We had our setting clearly in mind, which was an incident of rebellion during Israel’s time in the Wilderness of Sinai. But who is this young person? What are their aspects? We began to write down more about the character, to get a more three-dimensional sense of them. What are his skills? Which are the stronger skills or the weaker skills? The character came even more clearly into focus. What is the obstacle that this kid is trying to overcome? Now we had the challenge defined. What are the major moments that this character has to deal with for this challenge? Where is this piece going to end?
Drawing upon both the bibliodramatic format and the Fate Core RPG character development method, I was able to help this great kid delve deeply into aspect of her Torah portion, discover the story of a young person in that setting who had a real dilemma in front of him, reveal a more personal understanding of this episode in Israel’s past, and show us that this young person’s challenge reveals so much truth, both universal truth and personal truth, that is blew me away.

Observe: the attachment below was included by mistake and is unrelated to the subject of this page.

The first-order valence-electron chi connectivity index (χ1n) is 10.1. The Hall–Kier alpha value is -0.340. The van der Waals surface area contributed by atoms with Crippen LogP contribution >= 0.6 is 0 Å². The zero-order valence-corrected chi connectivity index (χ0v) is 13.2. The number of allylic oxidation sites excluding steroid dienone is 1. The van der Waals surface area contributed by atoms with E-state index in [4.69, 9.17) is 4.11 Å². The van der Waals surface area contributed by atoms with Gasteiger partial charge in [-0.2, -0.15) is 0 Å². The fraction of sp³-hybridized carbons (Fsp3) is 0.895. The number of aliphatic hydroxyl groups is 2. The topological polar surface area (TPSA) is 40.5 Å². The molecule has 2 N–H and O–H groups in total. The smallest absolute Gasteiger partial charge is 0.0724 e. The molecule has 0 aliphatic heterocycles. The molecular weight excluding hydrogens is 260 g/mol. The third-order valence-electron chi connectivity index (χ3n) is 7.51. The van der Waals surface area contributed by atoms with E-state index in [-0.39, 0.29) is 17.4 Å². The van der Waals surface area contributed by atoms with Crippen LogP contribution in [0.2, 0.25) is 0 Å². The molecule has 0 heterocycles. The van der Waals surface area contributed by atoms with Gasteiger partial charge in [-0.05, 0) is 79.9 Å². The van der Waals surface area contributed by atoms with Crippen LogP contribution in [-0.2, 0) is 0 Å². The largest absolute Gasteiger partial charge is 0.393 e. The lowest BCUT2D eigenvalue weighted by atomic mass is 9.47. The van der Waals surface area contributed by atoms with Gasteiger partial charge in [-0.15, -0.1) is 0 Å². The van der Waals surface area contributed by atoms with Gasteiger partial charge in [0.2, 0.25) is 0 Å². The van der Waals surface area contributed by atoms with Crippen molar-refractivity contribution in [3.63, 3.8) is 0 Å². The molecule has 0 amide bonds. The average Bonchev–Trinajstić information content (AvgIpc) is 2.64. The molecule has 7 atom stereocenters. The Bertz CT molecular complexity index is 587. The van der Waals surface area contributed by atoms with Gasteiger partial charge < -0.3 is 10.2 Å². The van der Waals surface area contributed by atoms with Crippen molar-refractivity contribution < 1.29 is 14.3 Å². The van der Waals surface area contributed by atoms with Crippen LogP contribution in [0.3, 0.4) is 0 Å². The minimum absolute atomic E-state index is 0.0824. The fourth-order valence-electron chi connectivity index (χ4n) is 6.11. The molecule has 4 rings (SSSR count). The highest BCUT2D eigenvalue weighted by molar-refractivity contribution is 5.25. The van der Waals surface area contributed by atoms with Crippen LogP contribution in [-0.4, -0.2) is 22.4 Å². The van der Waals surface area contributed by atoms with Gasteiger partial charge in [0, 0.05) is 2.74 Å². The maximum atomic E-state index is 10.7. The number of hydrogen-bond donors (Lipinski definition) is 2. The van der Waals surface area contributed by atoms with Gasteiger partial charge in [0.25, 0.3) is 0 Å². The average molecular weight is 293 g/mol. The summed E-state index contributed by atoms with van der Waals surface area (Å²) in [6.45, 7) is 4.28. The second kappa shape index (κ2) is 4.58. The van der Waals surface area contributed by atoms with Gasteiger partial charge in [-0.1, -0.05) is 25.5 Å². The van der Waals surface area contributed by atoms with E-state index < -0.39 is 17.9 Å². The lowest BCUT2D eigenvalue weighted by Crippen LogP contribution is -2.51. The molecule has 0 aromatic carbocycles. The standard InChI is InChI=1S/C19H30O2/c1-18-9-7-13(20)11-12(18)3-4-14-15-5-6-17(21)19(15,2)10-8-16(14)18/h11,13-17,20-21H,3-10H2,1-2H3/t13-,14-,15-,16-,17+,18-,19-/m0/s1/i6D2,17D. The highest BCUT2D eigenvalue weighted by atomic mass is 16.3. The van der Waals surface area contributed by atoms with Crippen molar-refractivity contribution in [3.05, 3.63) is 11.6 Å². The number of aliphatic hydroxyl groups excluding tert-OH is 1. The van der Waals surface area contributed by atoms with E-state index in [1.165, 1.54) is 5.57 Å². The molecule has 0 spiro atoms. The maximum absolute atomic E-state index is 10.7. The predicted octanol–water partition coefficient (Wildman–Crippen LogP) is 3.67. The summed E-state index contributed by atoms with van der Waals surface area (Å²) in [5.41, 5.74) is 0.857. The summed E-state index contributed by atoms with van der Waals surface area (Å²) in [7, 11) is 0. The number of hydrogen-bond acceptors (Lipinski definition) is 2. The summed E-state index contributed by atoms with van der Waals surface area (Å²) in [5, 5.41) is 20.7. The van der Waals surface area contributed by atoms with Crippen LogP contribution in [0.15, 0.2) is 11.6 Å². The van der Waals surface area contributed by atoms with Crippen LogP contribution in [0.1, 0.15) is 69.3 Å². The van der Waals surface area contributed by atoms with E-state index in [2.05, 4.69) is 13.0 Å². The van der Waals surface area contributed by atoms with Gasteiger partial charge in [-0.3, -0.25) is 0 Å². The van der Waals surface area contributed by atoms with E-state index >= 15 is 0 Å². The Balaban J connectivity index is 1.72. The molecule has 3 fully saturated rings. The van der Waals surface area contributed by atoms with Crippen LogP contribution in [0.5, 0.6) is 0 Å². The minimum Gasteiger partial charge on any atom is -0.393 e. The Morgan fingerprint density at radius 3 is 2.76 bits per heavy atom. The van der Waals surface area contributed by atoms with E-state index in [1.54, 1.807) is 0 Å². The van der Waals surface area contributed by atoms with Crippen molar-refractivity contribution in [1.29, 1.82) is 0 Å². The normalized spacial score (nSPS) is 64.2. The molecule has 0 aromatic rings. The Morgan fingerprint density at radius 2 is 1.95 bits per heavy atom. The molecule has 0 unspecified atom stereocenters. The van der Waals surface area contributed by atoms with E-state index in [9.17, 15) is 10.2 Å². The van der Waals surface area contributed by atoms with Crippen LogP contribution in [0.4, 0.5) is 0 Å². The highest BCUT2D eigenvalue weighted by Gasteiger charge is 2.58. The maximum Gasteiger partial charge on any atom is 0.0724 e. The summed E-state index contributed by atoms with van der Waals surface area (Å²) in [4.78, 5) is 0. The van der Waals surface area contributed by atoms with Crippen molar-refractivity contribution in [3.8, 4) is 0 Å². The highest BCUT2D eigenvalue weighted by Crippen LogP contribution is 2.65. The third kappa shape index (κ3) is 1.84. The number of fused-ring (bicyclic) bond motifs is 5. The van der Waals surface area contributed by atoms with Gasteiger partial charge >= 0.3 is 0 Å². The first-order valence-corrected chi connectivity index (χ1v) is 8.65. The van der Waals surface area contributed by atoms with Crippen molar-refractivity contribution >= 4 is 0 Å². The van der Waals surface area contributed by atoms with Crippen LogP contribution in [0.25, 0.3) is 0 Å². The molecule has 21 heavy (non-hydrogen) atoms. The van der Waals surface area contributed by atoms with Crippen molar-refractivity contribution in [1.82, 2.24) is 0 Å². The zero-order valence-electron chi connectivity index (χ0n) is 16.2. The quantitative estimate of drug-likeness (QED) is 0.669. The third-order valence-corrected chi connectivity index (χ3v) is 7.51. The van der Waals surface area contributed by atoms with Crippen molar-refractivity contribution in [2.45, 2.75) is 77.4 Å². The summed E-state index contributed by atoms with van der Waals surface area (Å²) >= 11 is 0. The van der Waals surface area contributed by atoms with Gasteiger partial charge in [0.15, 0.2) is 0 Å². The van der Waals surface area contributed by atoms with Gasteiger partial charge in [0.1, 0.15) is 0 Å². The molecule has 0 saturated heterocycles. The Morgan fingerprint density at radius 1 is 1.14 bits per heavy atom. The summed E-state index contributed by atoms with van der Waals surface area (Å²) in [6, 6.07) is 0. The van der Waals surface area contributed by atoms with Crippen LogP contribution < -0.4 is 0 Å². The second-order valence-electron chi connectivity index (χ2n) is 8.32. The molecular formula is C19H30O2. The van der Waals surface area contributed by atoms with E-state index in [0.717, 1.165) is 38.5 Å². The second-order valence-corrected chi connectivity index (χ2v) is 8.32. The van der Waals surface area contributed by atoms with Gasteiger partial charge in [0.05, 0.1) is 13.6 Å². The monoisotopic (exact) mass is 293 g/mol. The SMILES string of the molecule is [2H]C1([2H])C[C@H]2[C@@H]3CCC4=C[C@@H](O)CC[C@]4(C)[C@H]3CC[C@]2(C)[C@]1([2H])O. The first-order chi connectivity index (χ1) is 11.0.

This is not the first time that I have found that my interest in games of many kinds has informed my understanding of Judaism, Torah, and specifically Jewish ritual and liturgy. I heard that Steve Jackson has said that all games are role playing games. Role Playing Games are also a form of theater, which is also where you find the category of Liturgy, which means that all religious liturgy and ritual are in a very real sense role playing games. Learning this young person’s Torah portion and bringing into how we were interpreting it our love of games made this even clearer.